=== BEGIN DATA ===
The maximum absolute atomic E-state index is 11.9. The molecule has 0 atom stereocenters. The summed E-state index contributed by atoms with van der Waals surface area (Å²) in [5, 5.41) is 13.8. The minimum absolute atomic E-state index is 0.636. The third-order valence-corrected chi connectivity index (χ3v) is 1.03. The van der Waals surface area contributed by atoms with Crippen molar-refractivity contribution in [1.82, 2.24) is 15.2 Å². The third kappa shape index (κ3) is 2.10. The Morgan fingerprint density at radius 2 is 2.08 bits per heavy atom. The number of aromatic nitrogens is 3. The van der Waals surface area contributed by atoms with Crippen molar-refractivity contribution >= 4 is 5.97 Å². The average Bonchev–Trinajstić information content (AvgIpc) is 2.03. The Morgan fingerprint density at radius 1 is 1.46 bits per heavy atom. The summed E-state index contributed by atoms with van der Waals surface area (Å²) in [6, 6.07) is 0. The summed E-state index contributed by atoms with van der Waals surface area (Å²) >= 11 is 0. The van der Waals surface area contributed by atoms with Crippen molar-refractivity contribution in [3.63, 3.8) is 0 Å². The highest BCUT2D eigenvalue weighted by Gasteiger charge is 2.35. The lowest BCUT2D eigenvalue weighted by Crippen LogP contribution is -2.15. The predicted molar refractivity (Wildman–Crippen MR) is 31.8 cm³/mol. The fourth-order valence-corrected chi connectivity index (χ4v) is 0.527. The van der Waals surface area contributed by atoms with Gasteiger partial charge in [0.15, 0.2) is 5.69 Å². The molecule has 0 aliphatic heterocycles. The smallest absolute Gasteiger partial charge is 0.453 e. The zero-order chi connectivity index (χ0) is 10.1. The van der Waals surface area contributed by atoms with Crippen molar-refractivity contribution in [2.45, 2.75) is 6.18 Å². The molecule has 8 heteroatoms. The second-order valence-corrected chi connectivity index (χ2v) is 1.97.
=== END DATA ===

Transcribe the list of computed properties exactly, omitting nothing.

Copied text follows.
The maximum absolute atomic E-state index is 11.9. The molecule has 0 atom stereocenters. The summed E-state index contributed by atoms with van der Waals surface area (Å²) in [5, 5.41) is 13.8. The minimum absolute atomic E-state index is 0.636. The third-order valence-corrected chi connectivity index (χ3v) is 1.03. The van der Waals surface area contributed by atoms with Crippen molar-refractivity contribution in [1.82, 2.24) is 15.2 Å². The third kappa shape index (κ3) is 2.10. The Morgan fingerprint density at radius 2 is 2.08 bits per heavy atom. The number of aromatic nitrogens is 3. The van der Waals surface area contributed by atoms with Crippen molar-refractivity contribution >= 4 is 5.97 Å². The average Bonchev–Trinajstić information content (AvgIpc) is 2.03. The Morgan fingerprint density at radius 1 is 1.46 bits per heavy atom. The summed E-state index contributed by atoms with van der Waals surface area (Å²) in [6, 6.07) is 0. The summed E-state index contributed by atoms with van der Waals surface area (Å²) >= 11 is 0. The van der Waals surface area contributed by atoms with Crippen molar-refractivity contribution in [3.63, 3.8) is 0 Å². The highest BCUT2D eigenvalue weighted by Gasteiger charge is 2.35. The lowest BCUT2D eigenvalue weighted by Crippen LogP contribution is -2.15. The predicted molar refractivity (Wildman–Crippen MR) is 31.8 cm³/mol. The fourth-order valence-corrected chi connectivity index (χ4v) is 0.527. The van der Waals surface area contributed by atoms with Gasteiger partial charge in [0.15, 0.2) is 5.69 Å². The molecule has 0 aliphatic heterocycles. The smallest absolute Gasteiger partial charge is 0.453 e. The zero-order chi connectivity index (χ0) is 10.1. The van der Waals surface area contributed by atoms with Crippen molar-refractivity contribution in [2.45, 2.75) is 6.18 Å². The molecule has 8 heteroatoms. The second-order valence-corrected chi connectivity index (χ2v) is 1.97.